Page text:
If you love food and eating out, we might have the perfect dinner date for you. Foodporn quietly launched its restaurant website early in 1997 and has been growing in popularity ever since.
The idea is pretty simple: a user-friendly platform which collects and correlates the ratings of restaurants by diners. If a diner likes a restaurant, they will give it a thumbs up, and if they don’t, they will give it a thumbs down. Foodporn then calculates the number of thumbs up and thumbs down to give the restaurant an overall rating out of 100%. In addition to numeric scores, Foodporn users can also include a short descriptive paragraph that incorporates selected quotations (typically a few words) from several reviewers’ comments about each restaurant or service, as well as the pricing and rating information.
What will this do to the restaurant industry in an age where ‘the customer is always right’? Can a disaffected diner’s drunken post-dinner rant or thumbs down review really ruin a top restaurant? Or is it still the critics and best restaurant rankings that count? We spoke to a popular NYC chef about this on an anonymous basis and his comments were enlightening:
“They all kind of work together in a way,” he said.
“Customer reviews are more immediate, day to day, but I guess most people relying on reviews also pay close attention to things like awards and list rankings, so they feed off each other.”
He said the restaurant pays attention to online customer reviews but over time has learnt how to sort through them constructively and address only the ones they feel are important.
A leading Brooklyn chef, also agreeing to speak with us anonymously, said she would rather diners give their feedback before they leave her restaurant.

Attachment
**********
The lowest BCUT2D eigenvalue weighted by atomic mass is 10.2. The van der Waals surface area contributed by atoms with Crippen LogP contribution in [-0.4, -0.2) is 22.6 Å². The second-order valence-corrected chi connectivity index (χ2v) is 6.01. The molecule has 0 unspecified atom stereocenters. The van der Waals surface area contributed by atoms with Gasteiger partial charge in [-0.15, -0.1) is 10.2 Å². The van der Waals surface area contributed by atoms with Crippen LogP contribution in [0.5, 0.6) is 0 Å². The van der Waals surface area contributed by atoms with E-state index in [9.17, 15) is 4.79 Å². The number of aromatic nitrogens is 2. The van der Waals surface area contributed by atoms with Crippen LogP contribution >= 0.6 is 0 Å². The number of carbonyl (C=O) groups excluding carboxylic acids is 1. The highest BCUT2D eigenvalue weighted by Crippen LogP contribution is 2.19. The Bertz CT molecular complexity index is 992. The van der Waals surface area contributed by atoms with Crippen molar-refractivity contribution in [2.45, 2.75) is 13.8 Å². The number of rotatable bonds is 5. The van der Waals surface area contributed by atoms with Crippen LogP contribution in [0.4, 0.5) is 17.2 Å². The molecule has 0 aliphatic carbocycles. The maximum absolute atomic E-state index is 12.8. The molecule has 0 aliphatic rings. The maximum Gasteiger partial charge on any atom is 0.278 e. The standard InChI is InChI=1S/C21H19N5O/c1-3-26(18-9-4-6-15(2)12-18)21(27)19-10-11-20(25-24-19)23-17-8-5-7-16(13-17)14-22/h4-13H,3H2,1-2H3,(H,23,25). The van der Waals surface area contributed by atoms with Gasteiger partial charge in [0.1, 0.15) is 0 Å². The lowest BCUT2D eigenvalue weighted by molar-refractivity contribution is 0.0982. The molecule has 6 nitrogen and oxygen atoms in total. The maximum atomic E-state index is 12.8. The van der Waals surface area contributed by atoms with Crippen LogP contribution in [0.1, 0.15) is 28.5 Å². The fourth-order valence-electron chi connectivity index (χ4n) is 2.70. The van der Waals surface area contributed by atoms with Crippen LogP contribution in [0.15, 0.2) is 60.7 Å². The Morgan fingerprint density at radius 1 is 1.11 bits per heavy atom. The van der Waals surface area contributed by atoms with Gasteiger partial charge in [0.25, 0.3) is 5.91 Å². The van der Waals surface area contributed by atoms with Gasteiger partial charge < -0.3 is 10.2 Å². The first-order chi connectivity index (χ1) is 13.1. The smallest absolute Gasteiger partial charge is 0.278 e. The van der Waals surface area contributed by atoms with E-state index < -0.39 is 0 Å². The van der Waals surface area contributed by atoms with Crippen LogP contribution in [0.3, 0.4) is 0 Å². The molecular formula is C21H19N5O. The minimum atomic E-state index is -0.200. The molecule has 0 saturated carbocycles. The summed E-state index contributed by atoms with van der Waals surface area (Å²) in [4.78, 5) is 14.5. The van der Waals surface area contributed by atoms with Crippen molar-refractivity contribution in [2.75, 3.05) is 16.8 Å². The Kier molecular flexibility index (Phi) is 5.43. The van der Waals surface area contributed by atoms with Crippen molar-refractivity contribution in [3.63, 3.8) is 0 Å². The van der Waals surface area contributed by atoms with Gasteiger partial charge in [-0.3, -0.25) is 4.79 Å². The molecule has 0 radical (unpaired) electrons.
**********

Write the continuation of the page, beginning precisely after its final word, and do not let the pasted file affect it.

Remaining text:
“As a chef you can tear your hair out going through those things … I’d rather spend my time working with the guests within the restaurant,” she said.
“If there’s something they’re not happy about, if they tell us about it on the spot we can do something about at the time.”
She said balancing critic and customer reviews is important, but her proudest moments are when diners feel the urge to come up to her at the end of the meal and praise her food.
” I question sometimes ‘How long can I do this for?’ when you get people come up and say ‘That was amazing’ you think, ‘Yeah, I’m going to get up and do this again tomorrow.'”
Pete’s Tavern marketing manager Tania said their restaurant’s staff always try to understand why a diner is unhappy and fix the problem. But staff try to avoid responding to negative reviews online and instead take it to a more personal channel.
“But some people use it as a soap box … and aren’t really interested in restaurants wanting to understand and make it better … which we can’t really do anything about except do our best.
“If we worried … about everybody not exactly understanding or loving what we do we wouldn’t sleep at night.”
It’s the right approach, according to Zagat’s marketing director, who said clever operators know that a positive voice is the only way to go.
“A negative response just turns people off,” he said. “Standard procedure these days is to respond politely but firmly to a review about a negative experience, and try to work it out with them directly.
“Never fight back, which results only in making you look like an arsehole.”
So what role does Foodporn and sites like it play in the restaurant review landscape? Will it become a leader in the modern hospitality industry and a driving force that help pique cultural interest in food? Time will only tell, but we’ll be licking our lips with anticipation.